The landscape for oilfield
minerals, used in the extraction of hydrocarbons from
underground wells, has shifted over the past five years as an
increase in hydraulic fracturing (fracking) worldwide has
driven up demand for frac sand, sintered bauxite and kaolin,
the main components of oilfield proppants.
Proppants, which are used to
literally prop open fractures blasted into shale rock
formations, have as a result joined a family of other oilfield
minerals, including bentonite and barite (barytes), which have
for years been used in conventional drilling processes and are
now seeing increased use in fracking.
With the exception of bauxite,
which is largely converted to alumina for use in refractories,
ceramics or abrasives, oilfield is the main end market for
Driving demand is an increased
focus on unconventional hydrocarbon recovery through fracking
and horizontal drilling.
Unconventional resources extracted
using these methods include shale gas, shale oil, tight gas,
tight oil and coal bed methane.
According to a recent IM
Research report entitled Chinas Proppants
Market, factors that have helped spur the development of
these resources, particularly shale gas, include relatively low
cost production, increasing world demand for energy and the
emerging establishment of liquefied natural gas (LNG) as the
fossil fuel of the future.
To date, the majority of
large-scale shale oil and gas development has occurred in North
America, in what has been described as a shale gale
taking place across deposits such as the Bakken, Marcellus,
Eagle Ford, Haynesville, Niobrara and Barnett formations,
stretching from central Canada to southern Texas.
US shale gas production has
increased from <5bn cubic feet per day (bcf/d) in 2007 to
>25 bcf/d since 2012, IM
Researchs Chinas Proppants report
Natural gas is expected to
account for 30% of US energy consumption by fuel in 2040, of
which almost 50% is projected to be supplied by shale
gas, the report adds.
Other countries with the potential
to tap unconventional oil and gas resources include China,
Australia, Mexico, the Middle East, South America, Europe and
Russia. However, technical political, logistical and
environmental challenges in these regions have hampered their
development, compared to the rapid escalation of the industry
in the US.
As a result of its shale gale, the
US requirement for frac sand, ceramic proppants and
resin-coated versions of each has grown from around 5m tonnes
in 2007 to 34.7m tonnes in 2013, according to the
Chinas Proppants market report.
In terms of market split, frac sand
remains the most popular choice of proppant, owing to its low
cost in comparison to ceramic proppants, as well as its
At present, frac sand takes up
approximately 80-85% of the market share by volume, with
ceramic proppants and resin-coated versions taking 10-15%. By
value, however, ceramic proppants take a 50% share of the
According to figures from the US
Geological Survey (USGS), global production of frac sand
reached 141m tonnes in 2013, up from 139m tonnes in 2012. The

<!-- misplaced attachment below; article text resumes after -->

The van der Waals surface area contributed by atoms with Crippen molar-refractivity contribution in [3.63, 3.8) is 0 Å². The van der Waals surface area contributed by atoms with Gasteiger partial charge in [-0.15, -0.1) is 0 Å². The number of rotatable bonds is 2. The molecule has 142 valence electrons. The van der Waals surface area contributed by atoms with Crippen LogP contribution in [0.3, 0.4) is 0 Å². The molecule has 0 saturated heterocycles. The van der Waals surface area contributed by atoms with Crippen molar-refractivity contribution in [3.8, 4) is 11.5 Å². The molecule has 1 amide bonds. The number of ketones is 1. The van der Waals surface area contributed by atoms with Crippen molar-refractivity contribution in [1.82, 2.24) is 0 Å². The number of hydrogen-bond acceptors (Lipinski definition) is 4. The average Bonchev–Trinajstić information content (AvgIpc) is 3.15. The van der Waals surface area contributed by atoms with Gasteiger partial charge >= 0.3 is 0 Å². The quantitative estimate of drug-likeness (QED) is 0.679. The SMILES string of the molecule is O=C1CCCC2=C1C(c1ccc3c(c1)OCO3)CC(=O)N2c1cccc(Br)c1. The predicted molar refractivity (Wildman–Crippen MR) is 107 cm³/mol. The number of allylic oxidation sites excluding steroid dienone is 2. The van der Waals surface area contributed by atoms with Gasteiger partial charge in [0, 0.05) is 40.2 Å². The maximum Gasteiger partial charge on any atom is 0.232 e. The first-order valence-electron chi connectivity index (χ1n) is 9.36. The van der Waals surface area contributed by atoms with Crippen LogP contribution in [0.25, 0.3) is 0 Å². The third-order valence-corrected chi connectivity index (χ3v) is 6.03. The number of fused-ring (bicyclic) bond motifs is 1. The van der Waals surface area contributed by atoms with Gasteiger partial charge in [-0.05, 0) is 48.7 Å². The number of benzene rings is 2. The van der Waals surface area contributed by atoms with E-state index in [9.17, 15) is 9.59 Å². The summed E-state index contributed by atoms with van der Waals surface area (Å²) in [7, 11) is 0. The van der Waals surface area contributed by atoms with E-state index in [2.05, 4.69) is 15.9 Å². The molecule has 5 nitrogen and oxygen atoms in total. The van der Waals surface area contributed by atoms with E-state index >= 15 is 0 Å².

US accounted for the lions share of this production, with
44 major companies producing around 50m tpa between them last
Frac sand specifications
Like some other oilfield minerals,
the type of silica sand suitable for use as frac sand is
specified by the American Petroleum Institute (API).
These specifications stipulate that
the percentage of quartz (SiO2) must be 99% or more
and crush resistance (hardness) must be high so that the sand
can withstand compressive stresses of 4,000-6,000 psi.
The permissible amount of fines
allowed to be generated as a result of compression under these
stresses vary by weight (max. fines wt.%) and are limited to:
14% for 20-40 mesh; 14% for 16-30 mesh; 10% for 30-50 mesh; 6%
for 40-70 mesh; and 20% for 6-12 mesh.
Acid solubility must be low and
roundness and sphericity must meet API >0.6. Turbidity tests
also measure the amount of light that can pass through a
wetting fluid. The higher the measurement, the more suspended
particles are present. Turbidity is measured in Formazin
Turbidity Units (FTU) and the minimum threshold limit is
<250 FTU. Producers will look for a lower turbidity rating
as high turbidity readings can be an indication of poor
proppant manufacturing, transportation, or handling practices,
which can lead to interference with the fluid chemistry.
Frac sand concerns
While frac sand has remained the
proppant of choice for most fracking operators in North America
and further afield, concerns surrounding its possible
environmental and health impacts have been raised.
North American proppants
manufacturer Preferred Sands told IM that over
the last five to 10 years, it has seen a shift in
industry practices towards the utilisation of more
environmentally-friendly technologies and proppants.
With a heightened awareness
of the environment within the industry, including proposed
rules such as the OSHA [US Occupational Safety and Health
Administration] rule that would reduce the permissible exposure
limit (PEL) for respirable silica dust by half, Preferred Sands
has seen an increase in customer requests for sustainable
products, a company spokesperson told
Inhalation of respirable
crystalline silica particles is dangerous, as it can lead to
silicosis - an incurable lung disease caused by breathing in
large amounts of silica dust over an extended period of
As awareness of the risk of
contracting this disease has increased, national legislators
and employers in various industries including construction and